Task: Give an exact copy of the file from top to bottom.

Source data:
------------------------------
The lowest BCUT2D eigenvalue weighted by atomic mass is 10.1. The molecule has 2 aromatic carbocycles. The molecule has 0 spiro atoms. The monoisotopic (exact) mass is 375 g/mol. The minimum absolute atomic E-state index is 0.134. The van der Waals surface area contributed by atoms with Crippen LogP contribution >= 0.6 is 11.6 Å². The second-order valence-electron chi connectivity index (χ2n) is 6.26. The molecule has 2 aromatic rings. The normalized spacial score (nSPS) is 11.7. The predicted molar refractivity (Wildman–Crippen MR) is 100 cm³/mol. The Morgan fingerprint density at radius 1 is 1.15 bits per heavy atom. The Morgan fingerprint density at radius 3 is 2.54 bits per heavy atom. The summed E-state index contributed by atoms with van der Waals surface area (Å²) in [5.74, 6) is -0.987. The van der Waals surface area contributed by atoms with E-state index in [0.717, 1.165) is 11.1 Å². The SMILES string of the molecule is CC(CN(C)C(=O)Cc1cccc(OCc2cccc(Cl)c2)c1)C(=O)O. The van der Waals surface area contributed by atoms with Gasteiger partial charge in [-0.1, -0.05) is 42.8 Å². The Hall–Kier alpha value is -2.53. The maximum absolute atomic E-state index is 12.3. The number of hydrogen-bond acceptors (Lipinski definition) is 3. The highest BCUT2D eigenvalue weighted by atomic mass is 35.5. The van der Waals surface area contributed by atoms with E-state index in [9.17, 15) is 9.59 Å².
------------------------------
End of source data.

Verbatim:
The lowest BCUT2D eigenvalue weighted by atomic mass is 10.1. The molecule has 2 aromatic carbocycles. The molecule has 0 spiro atoms. The monoisotopic (exact) mass is 375 g/mol. The minimum absolute atomic E-state index is 0.134. The van der Waals surface area contributed by atoms with Crippen LogP contribution >= 0.6 is 11.6 Å². The second-order valence-electron chi connectivity index (χ2n) is 6.26. The molecule has 2 aromatic rings. The normalized spacial score (nSPS) is 11.7. The predicted molar refractivity (Wildman–Crippen MR) is 100 cm³/mol. The Morgan fingerprint density at radius 1 is 1.15 bits per heavy atom. The Morgan fingerprint density at radius 3 is 2.54 bits per heavy atom. The summed E-state index contributed by atoms with van der Waals surface area (Å²) in [5.74, 6) is -0.987. The van der Waals surface area contributed by atoms with E-state index in [0.717, 1.165) is 11.1 Å². The SMILES string of the molecule is CC(CN(C)C(=O)Cc1cccc(OCc2cccc(Cl)c2)c1)C(=O)O. The van der Waals surface area contributed by atoms with Gasteiger partial charge in [-0.1, -0.05) is 42.8 Å². The Hall–Kier alpha value is -2.53. The maximum absolute atomic E-state index is 12.3. The number of hydrogen-bond acceptors (Lipinski definition) is 3. The highest BCUT2D eigenvalue weighted by atomic mass is 35.5. The van der Waals surface area contributed by atoms with E-state index in [9.17, 15) is 9.59 Å².